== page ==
I'm currently in my second year of college majoring in comp sci and I haven't really taken any math courses yet except pre-calc. In high school, I thought of myself as a pretty good math student and got good grades but never really challenged myself to take calculus. I found pre calc easy enough but it was taught to me in a very mechanical way. For example, first step is to do this and then that and so on. When you see a specific problem, you do it the way the professor taught you and that's all you need to know. I felt that this isn't really good for me since I didn't really understand any of the concepts for example logarithms, quadratic equations, trig identities, etc.
I plan on becoming a programmer/software engineer and after reading a few intermediate programming books or trying out intermediate programming exercises that required some math (nothing too difficult), I found that I couldn't understand how to apply the math I knew to programming. I felt that is because of the way I was taught my math so I was thinking that I should probably go back to the basics and re-learn it in a different, more intuitive way so I understand the concepts better and have a better and more solid foundation so I can understand the higher level math that is needed to solve such programming problems. An example of such a basic programming problem is: http://code.google.com/codejam/contest/32016/dashboard#s=p0 and http://code.google.com/codejam/contest/351101/dashboard#s=p0
Reading blogs posts, and other info online suggests that having a good math background will help you find solutions to programming problems much more easily compared to someone who has no math experience. Also helps out with algorithms that almost all programmers should have basic knowledge of. People who are good at math are usually good problem solvers and programming requires a lot of problem solving.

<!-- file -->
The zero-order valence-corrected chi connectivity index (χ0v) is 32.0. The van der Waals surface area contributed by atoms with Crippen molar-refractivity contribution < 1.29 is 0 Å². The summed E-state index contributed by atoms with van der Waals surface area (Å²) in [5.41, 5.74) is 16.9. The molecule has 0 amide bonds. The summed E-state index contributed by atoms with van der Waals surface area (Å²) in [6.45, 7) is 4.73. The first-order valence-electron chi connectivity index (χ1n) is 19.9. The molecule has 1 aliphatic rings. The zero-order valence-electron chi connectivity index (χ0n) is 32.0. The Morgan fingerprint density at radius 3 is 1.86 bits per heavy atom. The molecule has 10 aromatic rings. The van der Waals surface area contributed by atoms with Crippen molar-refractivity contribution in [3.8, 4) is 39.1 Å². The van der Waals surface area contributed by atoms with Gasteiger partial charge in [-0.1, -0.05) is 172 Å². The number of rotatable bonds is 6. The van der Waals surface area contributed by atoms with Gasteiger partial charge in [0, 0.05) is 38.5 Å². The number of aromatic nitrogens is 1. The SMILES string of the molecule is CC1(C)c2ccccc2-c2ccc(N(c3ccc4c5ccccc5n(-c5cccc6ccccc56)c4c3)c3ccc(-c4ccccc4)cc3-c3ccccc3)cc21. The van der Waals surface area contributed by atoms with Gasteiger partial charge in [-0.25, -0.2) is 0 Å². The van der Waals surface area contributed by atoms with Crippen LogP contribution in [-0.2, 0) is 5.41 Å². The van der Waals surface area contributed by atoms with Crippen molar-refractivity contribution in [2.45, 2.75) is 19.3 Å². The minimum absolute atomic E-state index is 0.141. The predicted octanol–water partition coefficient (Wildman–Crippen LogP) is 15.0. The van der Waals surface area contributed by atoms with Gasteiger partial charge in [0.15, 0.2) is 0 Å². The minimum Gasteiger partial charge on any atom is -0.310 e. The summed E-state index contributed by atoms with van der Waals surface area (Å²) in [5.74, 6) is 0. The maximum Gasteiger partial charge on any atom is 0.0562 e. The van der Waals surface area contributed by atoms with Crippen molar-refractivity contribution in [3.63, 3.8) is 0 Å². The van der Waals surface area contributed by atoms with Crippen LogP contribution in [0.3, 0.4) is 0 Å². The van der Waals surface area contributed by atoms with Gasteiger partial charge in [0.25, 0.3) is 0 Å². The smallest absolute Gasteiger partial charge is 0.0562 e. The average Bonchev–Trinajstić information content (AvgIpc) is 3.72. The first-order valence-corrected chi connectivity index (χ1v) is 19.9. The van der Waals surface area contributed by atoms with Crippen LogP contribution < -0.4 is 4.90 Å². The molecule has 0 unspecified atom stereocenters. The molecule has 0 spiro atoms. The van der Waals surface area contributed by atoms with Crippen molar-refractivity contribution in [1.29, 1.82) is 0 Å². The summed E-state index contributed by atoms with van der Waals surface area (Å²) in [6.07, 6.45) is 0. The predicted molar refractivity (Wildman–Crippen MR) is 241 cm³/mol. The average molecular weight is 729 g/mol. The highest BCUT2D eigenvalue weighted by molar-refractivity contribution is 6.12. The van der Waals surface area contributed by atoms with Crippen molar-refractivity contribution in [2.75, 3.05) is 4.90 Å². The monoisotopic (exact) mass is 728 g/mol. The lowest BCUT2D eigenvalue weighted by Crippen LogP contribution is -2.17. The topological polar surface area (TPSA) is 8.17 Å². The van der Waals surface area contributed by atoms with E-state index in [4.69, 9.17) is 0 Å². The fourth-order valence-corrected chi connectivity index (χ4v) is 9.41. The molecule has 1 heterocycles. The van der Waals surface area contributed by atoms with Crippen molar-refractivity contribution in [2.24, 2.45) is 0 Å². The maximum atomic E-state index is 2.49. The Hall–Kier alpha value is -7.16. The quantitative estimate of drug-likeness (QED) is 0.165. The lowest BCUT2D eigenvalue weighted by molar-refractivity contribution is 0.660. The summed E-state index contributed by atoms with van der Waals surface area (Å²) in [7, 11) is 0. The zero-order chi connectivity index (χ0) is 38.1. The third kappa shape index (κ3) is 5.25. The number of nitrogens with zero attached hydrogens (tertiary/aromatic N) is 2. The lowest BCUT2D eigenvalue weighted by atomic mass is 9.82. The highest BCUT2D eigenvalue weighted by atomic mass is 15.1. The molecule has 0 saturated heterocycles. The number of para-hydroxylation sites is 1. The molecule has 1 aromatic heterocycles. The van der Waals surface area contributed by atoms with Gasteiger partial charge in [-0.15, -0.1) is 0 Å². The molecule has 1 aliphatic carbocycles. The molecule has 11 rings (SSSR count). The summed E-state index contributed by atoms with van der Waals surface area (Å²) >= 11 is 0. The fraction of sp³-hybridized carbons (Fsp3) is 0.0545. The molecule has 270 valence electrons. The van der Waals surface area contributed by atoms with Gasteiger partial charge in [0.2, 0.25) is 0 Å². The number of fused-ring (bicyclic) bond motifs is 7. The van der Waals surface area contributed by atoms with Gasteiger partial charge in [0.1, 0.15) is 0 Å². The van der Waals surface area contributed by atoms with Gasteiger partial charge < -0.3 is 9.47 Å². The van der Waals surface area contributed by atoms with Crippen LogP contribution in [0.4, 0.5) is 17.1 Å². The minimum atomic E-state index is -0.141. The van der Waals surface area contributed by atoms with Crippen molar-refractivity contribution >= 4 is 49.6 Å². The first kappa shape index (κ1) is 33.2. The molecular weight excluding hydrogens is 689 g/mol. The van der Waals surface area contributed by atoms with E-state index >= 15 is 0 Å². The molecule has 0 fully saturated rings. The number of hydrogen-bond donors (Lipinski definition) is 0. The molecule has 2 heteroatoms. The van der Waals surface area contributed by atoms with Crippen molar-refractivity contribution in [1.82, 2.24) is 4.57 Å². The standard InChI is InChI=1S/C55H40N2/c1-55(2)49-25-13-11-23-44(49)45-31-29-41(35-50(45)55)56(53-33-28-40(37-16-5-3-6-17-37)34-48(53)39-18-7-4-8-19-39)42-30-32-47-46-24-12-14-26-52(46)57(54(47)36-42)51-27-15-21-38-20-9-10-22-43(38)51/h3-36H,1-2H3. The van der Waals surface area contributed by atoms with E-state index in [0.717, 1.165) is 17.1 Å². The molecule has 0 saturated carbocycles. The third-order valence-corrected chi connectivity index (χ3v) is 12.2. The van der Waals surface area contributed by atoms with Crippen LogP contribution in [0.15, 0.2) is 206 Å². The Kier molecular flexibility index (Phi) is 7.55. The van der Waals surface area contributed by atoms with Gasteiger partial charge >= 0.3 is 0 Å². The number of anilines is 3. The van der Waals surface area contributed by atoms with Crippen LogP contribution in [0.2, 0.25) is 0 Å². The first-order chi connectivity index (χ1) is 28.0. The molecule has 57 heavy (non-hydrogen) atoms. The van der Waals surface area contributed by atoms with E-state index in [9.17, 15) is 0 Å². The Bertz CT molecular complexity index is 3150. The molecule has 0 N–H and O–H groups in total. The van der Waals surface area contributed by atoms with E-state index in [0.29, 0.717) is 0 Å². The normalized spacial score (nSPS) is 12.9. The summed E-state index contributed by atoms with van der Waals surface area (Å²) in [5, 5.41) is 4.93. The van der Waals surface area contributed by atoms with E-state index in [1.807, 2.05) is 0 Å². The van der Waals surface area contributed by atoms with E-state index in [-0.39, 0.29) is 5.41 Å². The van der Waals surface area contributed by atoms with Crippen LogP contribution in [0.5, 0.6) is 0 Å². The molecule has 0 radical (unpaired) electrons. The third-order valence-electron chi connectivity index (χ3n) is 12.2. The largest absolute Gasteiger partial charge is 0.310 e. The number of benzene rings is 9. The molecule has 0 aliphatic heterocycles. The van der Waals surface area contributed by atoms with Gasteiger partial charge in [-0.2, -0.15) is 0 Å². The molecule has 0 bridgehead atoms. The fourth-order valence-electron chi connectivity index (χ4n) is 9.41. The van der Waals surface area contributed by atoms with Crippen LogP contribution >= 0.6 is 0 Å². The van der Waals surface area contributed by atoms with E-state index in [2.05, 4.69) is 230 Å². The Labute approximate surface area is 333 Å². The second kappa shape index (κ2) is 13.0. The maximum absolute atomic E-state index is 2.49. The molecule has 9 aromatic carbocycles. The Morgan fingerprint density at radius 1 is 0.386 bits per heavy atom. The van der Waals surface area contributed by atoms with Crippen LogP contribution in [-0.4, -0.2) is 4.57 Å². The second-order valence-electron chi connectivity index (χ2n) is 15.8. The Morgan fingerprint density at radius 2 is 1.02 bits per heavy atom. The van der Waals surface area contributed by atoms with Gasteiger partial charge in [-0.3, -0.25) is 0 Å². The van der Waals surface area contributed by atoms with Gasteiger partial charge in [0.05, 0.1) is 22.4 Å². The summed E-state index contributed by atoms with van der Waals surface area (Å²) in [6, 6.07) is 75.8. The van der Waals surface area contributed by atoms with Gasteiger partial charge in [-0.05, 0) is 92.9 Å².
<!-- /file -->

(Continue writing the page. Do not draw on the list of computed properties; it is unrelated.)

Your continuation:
So what I want to ask you guys is if going back and learning the basics would be a good idea or should I continue with higher level math and hope that it will all fall together and make sense in the end. Also, if I do plan on going back, I don't want to retake those courses because 1. it's very expensive, and 2. it's sort of a waste learning it again in the same exact method that most schools teach. I would rather find a book and self-learn to better understand the concepts.
Lastly, since it's difficult to self learn any topic, especially something like mathematics without a teacher to guide you, can you recommend a strategy to self learn the topics I need in order to become a good programmer. Currently, most computer science programs include a lot of Calculus which from reading famous blog posts online isn't something that is the best type of math programmers should focus on. According to this: steve-yegge.blogspot.com/2006/03/math-for-programmers.html
Discrete math is the most practical for programmers. In the same blog post, it says that I shouldn't take an in-depth approach to such subjects. Instead, the blog post says, "The right way to learn math is breadth-first, not depth-first." So with my basic background, what topics should I first cover in order (since I can't jump into an advance math topic without learning it's prereqs first) while I self learn.
I've been researching on some books on Amazon on various sites and found these four books. I wanted to get your opinion on these if this would be a good start. Also, if you can suggest any others to add to this, I would appreciate it.
The four books that I found on Amazon:
Precalculus Mathematics in a Nutshell: Geometry, Algebra, Trigonometry - To brush up on the basics for quick review.
Mathematics for the Nonmathematician - Sort of an outline of different types of math I'm guessing from the reviews. Looks like a good basic book to start from?
Mathematics: A Very Short Introduction - Same purpose as above
The Skeleton Key of Mathematics: - Not sure about this one if it's something that fall under basic math or advanced. Judging from the title, it seems relevant to me.